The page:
The best way to guarantee that blowing rain can't enter your porch is by installing glass or fiberglass windows. These windows can be either permanent or seasonal.
Adding windows to your porch changes the feel of the room, making it less of a porch and more of a "three-seasons room." This method essentially removes all weather elements from the porch. Test your knowledge to see if you know the 15 Types Of Porches.
Adding storm windows is also the most costly way to prevent rain. Similar to installing screens, you will need to have some sort of structure to hold the windows. Installing windows is also a complex process that will likely require the help of a professional.
Hang Rain Curtains
Rain curtains are our favorite option for keeping the rain off your porch. They are effective, relatively affordable, and easy to install. Rain curtains are usually made out of heavy, waterproof fabric. Additionally, they are fairly simple to remove during the winter months to help them last for many years. They can also be used as shade and wind protection.
Rain curtains will not protect your porch from every drop of water, as they can blow in strong winds and expose portions of the porch. They are also not as durable as windows or professionally-installed screens. Still, they are versatile enough to protect the porch from most rain when necessary while still letting your porch feel open and spacious.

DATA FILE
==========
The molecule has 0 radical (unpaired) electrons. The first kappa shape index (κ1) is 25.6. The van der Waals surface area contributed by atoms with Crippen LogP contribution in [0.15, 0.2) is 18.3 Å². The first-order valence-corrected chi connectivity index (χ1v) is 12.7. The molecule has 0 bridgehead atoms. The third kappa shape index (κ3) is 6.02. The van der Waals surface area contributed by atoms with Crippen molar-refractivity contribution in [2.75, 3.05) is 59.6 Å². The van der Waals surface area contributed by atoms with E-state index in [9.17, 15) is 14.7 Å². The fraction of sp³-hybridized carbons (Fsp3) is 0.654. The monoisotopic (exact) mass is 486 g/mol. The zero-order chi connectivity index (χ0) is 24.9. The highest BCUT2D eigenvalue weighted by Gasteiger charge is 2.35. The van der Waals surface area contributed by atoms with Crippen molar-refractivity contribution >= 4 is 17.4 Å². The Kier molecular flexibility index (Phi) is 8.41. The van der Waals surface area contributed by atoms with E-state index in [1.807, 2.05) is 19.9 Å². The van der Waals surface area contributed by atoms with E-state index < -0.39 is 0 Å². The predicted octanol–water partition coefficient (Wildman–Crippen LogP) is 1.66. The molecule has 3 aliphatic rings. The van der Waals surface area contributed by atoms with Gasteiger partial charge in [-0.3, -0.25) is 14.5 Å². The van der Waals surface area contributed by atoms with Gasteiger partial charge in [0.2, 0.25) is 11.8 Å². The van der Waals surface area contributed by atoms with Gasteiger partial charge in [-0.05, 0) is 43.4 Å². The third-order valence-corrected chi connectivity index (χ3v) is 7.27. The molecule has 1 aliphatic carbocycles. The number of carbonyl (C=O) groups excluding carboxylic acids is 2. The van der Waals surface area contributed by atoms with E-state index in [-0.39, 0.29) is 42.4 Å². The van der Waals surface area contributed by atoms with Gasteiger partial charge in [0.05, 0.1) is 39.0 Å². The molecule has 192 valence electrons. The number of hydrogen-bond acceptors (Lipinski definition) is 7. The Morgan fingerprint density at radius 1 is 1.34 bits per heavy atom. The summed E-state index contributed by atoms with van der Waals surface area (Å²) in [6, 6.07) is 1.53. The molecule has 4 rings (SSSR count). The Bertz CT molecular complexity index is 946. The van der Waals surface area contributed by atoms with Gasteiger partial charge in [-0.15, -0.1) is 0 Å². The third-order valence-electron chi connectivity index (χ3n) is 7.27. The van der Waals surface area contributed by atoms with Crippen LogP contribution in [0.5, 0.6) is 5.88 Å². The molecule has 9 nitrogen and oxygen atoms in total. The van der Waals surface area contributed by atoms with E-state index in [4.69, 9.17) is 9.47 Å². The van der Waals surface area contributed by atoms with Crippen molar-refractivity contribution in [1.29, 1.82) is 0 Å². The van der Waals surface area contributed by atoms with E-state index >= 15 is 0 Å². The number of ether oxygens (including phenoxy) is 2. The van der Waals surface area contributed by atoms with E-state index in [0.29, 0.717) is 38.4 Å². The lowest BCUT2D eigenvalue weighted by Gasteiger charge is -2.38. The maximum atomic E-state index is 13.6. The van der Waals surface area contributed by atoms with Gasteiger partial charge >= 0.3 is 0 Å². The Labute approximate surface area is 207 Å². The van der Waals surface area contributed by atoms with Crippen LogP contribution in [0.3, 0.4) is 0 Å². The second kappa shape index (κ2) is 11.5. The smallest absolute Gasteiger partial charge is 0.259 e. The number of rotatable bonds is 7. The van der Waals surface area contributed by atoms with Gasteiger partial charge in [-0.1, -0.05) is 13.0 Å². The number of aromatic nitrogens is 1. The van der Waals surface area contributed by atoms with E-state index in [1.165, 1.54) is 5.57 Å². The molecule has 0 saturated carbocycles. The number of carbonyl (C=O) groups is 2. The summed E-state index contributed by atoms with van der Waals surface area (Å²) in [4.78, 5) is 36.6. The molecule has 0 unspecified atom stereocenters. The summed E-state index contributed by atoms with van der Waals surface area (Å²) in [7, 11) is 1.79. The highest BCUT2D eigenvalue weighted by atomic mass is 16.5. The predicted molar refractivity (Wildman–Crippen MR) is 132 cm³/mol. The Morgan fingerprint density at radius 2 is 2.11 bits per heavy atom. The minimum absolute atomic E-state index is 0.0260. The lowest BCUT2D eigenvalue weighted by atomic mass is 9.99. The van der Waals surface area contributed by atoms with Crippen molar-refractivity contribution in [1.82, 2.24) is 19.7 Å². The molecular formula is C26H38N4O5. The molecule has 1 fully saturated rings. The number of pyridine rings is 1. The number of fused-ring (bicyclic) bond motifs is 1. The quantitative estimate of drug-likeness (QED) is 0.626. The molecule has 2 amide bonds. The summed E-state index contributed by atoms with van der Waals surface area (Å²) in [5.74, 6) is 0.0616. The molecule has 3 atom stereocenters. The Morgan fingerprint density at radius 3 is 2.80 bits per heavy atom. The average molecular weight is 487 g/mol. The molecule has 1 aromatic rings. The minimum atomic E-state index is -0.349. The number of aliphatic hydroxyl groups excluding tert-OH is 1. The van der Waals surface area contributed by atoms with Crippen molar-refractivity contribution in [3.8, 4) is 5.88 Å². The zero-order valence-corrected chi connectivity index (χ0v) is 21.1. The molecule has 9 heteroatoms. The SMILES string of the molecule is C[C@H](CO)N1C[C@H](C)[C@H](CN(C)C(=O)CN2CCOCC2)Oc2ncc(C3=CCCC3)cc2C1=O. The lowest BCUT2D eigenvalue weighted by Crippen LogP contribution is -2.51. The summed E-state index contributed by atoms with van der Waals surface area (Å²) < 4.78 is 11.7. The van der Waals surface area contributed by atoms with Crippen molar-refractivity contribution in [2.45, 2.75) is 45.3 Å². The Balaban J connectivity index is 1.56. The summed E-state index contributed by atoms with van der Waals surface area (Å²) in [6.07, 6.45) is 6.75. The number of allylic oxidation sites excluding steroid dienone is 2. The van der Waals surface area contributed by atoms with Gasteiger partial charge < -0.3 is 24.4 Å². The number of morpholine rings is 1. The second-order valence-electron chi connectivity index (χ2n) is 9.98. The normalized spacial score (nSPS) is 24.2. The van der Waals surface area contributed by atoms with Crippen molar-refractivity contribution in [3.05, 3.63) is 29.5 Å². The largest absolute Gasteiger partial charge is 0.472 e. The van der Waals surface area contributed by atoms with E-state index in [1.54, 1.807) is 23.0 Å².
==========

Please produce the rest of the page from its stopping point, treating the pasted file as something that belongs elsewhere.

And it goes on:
How Are Rain Curtains Hung?
Most rain curtains come with grommets strung along the top. Some, like the curtains seen below, come with grommets big enough that a curtain rod will fit through them, which is ideal.
These curtains have tabs at the top to fit on a curtain rod.
How Do You Keep Rain Curtains From Blowing In The Wind?
No matter how heavy-duty your curtains are, a strong wind will still move them. You can fix this by putting eye bolts at the bottom of each side of the structure where the bottom of the curtain meets the wall. Thread some sort of rope or wire through the bottom of the curtain and attach it to each eye bolt, as pictured below.
A pet tie-out wire works great for this since it already comes with a built-in way to attach to the eye bolts.
Some curtains, like the ones below, come with grommets on the bottom and top, allowing you to thread the wire or pipe through the bottom.
If your curtains do not have bottom grommets, you will have to cut holes in the bottom using a sharp pair of scissors or a box cutter.
What Is The Best Material For Outdoor Curtains?
The two best materials for outdoor curtains are:
The highest-quality, most durable fabric for outdoor curtains is olefin. Olefin is also known as polypropylene and is a fully synthetic material that dries quickly, resists staining, and is heavy enough to not blow excessively in the wind.